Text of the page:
DI-UMONS : Dépôt institutionnel de l’université de Mons

Recherche transversale
(titres de publication, de périodique et noms de colloque inclus)
2016-04-02 - Article/Dans un journal avec peer-review - Anglais - 10 page(s)

Ngezahayo J., Pottier Laurent, Oliveira Ribeiro S., Delporte Cédric, Fontaine V., Hari L., Stévigny Caroline, Duez Pierre , "Plastotoma rotundifolium aerial tissue extract has antibacterial activities" in Industrial Crops and Products, 86, 301-310, http://dx.doi.org/10.1016/j.indcrop.2016.04.004

  • Edition : Elsevier (Netherlands)
  • Codes CREF : Chimie analytique (DI1314), Pharmacognosie (DI3410), Sciences pharmaceutiques (DI3400), Toxicologie pharmaceutique (DI3440)
  • Unités de recherche UMONS : Chimie thérapeutique et Pharmacognosie (M136)
  • Instituts UMONS : Institut des Sciences et Technologies de la Santé (Santé)
Texte intégral :

Abstract(s) :

(Anglais) Despite efforts in recent years, infectious diseases remain a worldwide major public health problem. Several infectious agents have become resistant to conventional antibiotics and there is thus urgent need to discover new antimicrobial drugs to overcome resistances. Platostoma rotundifolium (Briq.) A. J. Paton, an African plant, is mainly used to treat microbial infections in traditional Burundian medicine. From the ethyl acetate extract of the aerial parts, five pentacyclic triterpenoid acids were isolated and characterized. Based on spectral analysis, these compounds were elucidated to be 2α, 3α, 19β-trihydroxyurs-12-en-28-oic acid (that was named jeremic acid) (1), 3β-hydroxyurs-12-en-28-oic acid (ursolic acid) (2), 2α, 3β-dihydroxyurs-12-en-28-oic acid (corosolic acid) (3), 2α, 3β, 19α-trihydroxyurs-2-en-28-oic acid (tormentic acid) (4) and 19-hydroxy-2-hydroxymethyl norursa-2, 12-dien-28-oic acid (hyptadienic acid) (5). Ursolic (MIC = 17.5 - 68 µM) and corosolic (MIC = 17 - 68 µM) acids showed significant antibacterial activities against both the Gram-positive Staphylococcus aureus (methicillin-susceptible and -resistant strains) and the Gram-negative Escherichia coli, which may substantiate the use of P. rotundifolium in traditional Burundian medicine. Such hydroxylated pentacyclic triterpenoid acids could point to new antimicrobial strategies that may help overcoming the antimicrobial resistances actually observed throughout the world.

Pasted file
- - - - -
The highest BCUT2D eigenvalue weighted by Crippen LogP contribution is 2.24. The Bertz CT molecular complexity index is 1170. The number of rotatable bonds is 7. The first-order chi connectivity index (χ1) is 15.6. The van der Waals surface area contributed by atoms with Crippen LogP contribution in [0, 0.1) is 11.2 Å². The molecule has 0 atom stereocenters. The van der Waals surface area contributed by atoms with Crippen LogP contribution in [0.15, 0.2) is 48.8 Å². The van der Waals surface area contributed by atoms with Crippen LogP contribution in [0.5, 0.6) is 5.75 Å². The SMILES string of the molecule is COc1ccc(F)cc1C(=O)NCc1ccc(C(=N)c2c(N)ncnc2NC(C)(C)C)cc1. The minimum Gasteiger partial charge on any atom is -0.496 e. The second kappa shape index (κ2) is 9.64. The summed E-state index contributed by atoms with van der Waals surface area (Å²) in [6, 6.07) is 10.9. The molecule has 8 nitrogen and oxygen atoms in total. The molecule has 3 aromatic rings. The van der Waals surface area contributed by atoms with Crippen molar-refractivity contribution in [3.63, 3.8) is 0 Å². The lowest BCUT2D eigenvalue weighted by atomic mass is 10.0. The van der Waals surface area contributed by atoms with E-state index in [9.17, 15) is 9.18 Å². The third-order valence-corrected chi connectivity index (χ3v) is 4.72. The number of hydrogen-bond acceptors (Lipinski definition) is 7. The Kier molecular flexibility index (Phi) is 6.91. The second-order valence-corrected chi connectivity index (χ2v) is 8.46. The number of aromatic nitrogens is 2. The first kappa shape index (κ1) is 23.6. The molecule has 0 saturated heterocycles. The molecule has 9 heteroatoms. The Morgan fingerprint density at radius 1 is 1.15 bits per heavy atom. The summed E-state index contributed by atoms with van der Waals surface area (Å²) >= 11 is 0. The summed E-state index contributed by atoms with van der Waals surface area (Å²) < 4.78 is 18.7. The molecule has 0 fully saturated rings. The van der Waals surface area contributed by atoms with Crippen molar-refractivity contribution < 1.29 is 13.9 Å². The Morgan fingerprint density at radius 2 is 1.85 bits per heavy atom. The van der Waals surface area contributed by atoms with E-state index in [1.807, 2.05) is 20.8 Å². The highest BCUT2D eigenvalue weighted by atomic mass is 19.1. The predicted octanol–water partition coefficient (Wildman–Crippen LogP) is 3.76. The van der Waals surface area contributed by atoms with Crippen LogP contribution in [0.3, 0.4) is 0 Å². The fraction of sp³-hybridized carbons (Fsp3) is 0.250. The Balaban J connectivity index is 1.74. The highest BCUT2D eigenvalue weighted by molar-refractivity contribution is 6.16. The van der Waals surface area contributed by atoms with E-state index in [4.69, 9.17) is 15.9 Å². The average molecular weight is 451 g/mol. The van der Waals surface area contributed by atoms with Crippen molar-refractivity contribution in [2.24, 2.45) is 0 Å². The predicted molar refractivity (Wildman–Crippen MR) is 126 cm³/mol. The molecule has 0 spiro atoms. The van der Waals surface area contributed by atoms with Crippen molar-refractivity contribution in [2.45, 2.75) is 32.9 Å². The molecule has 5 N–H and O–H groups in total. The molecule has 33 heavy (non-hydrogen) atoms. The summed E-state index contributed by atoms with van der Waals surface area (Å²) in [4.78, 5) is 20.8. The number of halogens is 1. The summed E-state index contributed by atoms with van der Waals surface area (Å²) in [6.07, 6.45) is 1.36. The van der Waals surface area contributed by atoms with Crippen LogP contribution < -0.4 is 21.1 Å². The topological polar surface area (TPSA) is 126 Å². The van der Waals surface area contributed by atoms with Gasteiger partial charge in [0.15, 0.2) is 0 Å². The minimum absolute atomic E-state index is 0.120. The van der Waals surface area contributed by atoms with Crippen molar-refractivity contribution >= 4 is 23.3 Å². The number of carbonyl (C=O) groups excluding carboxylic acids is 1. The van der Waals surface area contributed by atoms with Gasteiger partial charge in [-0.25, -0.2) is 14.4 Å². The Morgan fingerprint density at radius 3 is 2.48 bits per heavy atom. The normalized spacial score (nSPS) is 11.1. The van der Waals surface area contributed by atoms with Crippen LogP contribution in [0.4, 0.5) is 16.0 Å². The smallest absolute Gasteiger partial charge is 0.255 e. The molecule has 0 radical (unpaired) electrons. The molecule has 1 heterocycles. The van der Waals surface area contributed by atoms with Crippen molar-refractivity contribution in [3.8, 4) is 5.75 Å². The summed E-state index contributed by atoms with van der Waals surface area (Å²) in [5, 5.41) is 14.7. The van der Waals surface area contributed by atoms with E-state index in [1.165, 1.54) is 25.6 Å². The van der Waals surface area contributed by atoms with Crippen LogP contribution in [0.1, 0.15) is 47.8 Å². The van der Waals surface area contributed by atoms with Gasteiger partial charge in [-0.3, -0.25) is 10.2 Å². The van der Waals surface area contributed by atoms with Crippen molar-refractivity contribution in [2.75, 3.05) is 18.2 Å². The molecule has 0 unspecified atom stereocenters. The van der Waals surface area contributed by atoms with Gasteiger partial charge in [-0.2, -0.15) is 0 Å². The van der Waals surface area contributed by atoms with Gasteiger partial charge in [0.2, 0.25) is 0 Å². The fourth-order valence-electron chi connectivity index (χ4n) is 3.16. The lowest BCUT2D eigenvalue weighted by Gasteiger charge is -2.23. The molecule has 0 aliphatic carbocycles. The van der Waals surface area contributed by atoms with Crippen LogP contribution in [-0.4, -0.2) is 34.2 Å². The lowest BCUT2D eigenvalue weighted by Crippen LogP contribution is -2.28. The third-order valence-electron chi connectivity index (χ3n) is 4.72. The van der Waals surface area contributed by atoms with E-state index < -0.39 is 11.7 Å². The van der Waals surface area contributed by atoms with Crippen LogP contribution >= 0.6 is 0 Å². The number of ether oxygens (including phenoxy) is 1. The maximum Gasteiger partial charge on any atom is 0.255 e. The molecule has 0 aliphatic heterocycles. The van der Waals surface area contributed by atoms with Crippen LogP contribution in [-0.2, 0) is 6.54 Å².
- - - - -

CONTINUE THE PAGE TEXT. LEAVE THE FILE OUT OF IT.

Identifiants :
  • DOI : 10.1016/j.indcrop.2016.04.004